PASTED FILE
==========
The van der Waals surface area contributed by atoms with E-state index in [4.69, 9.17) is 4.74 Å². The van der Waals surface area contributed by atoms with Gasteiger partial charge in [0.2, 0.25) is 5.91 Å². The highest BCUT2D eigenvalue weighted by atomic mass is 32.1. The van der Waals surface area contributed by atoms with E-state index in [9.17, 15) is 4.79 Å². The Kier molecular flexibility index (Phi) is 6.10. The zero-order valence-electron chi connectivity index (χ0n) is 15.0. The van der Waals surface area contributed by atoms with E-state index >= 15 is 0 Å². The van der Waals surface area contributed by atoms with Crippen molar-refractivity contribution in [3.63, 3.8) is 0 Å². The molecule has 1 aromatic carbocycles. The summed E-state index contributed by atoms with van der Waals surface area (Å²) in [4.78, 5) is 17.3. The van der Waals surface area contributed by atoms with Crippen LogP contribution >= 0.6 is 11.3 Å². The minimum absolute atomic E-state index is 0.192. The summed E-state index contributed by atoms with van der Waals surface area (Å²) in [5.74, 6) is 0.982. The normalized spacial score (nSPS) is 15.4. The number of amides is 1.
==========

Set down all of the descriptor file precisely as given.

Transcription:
The van der Waals surface area contributed by atoms with E-state index in [4.69, 9.17) is 4.74 Å². The van der Waals surface area contributed by atoms with Gasteiger partial charge in [0.2, 0.25) is 5.91 Å². The highest BCUT2D eigenvalue weighted by atomic mass is 32.1. The van der Waals surface area contributed by atoms with E-state index in [9.17, 15) is 4.79 Å². The Kier molecular flexibility index (Phi) is 6.10. The zero-order valence-electron chi connectivity index (χ0n) is 15.0. The van der Waals surface area contributed by atoms with E-state index >= 15 is 0 Å². The van der Waals surface area contributed by atoms with Crippen molar-refractivity contribution in [3.63, 3.8) is 0 Å². The molecule has 1 aromatic carbocycles. The summed E-state index contributed by atoms with van der Waals surface area (Å²) in [4.78, 5) is 17.3. The van der Waals surface area contributed by atoms with Crippen LogP contribution >= 0.6 is 11.3 Å². The minimum absolute atomic E-state index is 0.192. The summed E-state index contributed by atoms with van der Waals surface area (Å²) in [5.74, 6) is 0.982. The normalized spacial score (nSPS) is 15.4. The number of amides is 1.